Approximately 10 ml of peripheral blood sample in ethylenediaminetetraacetic acid (EDTA) tubes were collected from patients and controls, and written and informed consent from patients and from normal individuals as control was taken making sure about adequate understanding by the donors. The experiments were conducted in accordance with the Helsinki Declaration. The internal review committee on research using human samples cleared the project after proper review as per regulation of Indian Council of Medical Research. Genomic DNA was prepared from fresh whole blood by using conventional salting out method using sodium perchlorate followed by isopropanol precipitation.[10] Genomic DNA was dissolved in TE (10 mM Tris–HCl, 0.1 mM EDTA, pH 8.0).

APOE genotypes were determined by polymerase chain reaction (PCR) and restriction fragment length polymorphism techniques [Figure 1]. The primer sequences were forward: 5′-TCGGAACTGGAGGAACAACT-3′ and reverse: 5′-CCTGCTCCTTCACCTCGT-3′. PCR mixtures contained 150 ng of each primer and 50–80 ng DNA in the presence of 2.5 mM magnesium, 2.5 mM dNTPs, and 1 U of TaqTM DNA polymerase (Roche Diagnostis, Indianapolis, IN, USA). The cycle conditions were initial denaturation of 10 min at 94°C followed by 35 cycles (94°C for 30 s; 68°C for 30 s; 72°C for 30 s) with final extension of 10 min at 72°C. The PCR product was digested for 3 h at 37°C with the use of 1 U of the restriction enzymes (AflIII and HaeII). The digested products were separated on a 6% polyacrylamide gel in 1× Tris–borate–EDTA buffer with a peptide binding site/HaeIII DNA marker. The gel was stained with ethidium bromide and visualized in a Gel documentation system (BIORAD).
Figure 1: Representation picture of Restriction Fragment Length Polymorphism (RFLP) Analysis

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Significant deviation of the genotype frequency from Hardy-Weinberg equilibrium at each polymorphic variant was tested by χ2 with 1 degree of freedom. For the association study, the data were evaluated for P value, odds ratio (OR), and 95% confidence interval (CI) by using the “Online Statistical Calculations” (×2.html) by John C. Pezzullo, Georgetown University, Washington, DC, USA.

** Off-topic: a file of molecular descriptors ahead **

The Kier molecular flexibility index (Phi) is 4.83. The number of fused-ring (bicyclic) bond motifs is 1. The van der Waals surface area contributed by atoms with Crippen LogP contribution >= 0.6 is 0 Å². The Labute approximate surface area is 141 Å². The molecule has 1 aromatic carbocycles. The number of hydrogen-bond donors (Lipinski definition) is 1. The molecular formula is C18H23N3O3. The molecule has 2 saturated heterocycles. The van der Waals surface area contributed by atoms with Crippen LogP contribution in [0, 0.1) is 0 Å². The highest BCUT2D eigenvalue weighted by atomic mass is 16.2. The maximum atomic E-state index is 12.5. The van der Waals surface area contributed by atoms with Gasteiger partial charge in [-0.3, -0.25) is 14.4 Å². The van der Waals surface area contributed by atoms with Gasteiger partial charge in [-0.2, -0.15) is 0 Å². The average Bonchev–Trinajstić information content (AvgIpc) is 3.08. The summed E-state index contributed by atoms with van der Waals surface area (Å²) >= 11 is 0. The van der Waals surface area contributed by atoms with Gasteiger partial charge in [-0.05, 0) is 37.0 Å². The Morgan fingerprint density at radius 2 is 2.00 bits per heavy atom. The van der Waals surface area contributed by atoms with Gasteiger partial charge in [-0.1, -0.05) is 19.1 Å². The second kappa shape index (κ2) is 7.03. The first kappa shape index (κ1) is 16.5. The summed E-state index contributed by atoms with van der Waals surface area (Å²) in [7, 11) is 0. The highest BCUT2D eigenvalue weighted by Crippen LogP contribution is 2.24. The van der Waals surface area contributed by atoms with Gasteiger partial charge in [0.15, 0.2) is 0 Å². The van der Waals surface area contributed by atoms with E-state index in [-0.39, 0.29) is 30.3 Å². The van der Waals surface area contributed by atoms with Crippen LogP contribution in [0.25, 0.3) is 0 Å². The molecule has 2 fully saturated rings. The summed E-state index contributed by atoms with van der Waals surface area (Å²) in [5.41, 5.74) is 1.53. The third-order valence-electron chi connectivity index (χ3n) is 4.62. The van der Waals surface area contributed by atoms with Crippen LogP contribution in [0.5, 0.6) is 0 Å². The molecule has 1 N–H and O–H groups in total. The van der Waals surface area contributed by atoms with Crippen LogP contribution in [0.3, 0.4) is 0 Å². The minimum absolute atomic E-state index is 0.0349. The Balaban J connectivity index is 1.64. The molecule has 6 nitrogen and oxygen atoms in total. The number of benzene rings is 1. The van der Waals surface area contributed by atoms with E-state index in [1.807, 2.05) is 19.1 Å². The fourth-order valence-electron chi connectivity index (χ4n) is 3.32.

Results Top

A total of 148 patients, comprising 80 patients with ischemic stroke and 68 with intracerebral hemorrhage, and 108 age- and gender-matched healthy controls from the same geographical location and ethnic background were recruited in this study. Demographic details of the study subjects are summarized in [Table 1].
Table 1: Details of Stroke Patients (Ischemic and hemorrhagic controls and risk factors in the study. Table 1 also shows univariate analysis of various risk factors in both ischemic and hemorrhagic strokes patients compared to controls respectively

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Out of ischemic stroke patients, 31% (n = 25) were having lacunar stroke and 69% (n = 55) were having large vessel strokes. The most common large arterial occlusion was middle cerebral artery or its branches in 70.9% (n = 39), posterior circulation (basilar and PCA occlusion) in 21.8% (n = 12) patients, anterior cerebral artery territory in 5.4% (n = 3) patients, and 1.8% (n = 1) had internal carotid artery tandem occlusion. The mean NIHSS score of ischemic strokes present in the study was 12 ± (4–26). In the ischemic stroke group, various subtypes were: cortical in 31, subcortical periventricular white matter in 11, basal ganglion in 10, thalamus in 7, internal capsule in 8, cerebellar in 8, and brain stem in 5 patients. In the intracranial hemorrhage (ICH) group, basal ganglion hemorrhage was most commonly seen in 54.4% (n = 37) patients, followed by thalamic hemorrhage in 17.7% (n = 10), lobar hemorrhages in 11.8 (n = 8) patients, cerebellum in 7.4% (n = 5) patients, brain stem in 8.8% (n = 6) patients, and primary intraventricular hematoma in 2.9% (n = 2) patients. Out of 68 patients having intracranial hemorrhage, 21 patients had associated intraventricular extension. The details of ischemic strokes, hemorrhagic strokes, control group, vascular risk factors, and univariate analysis of risk factors for both ischemic and hemorrhagic stroke patients compared with controls, respectively, are described in [Table 1]. We have not found any significant relation of other vascular risk factors in the ischemic stroke cohort compared with the controls.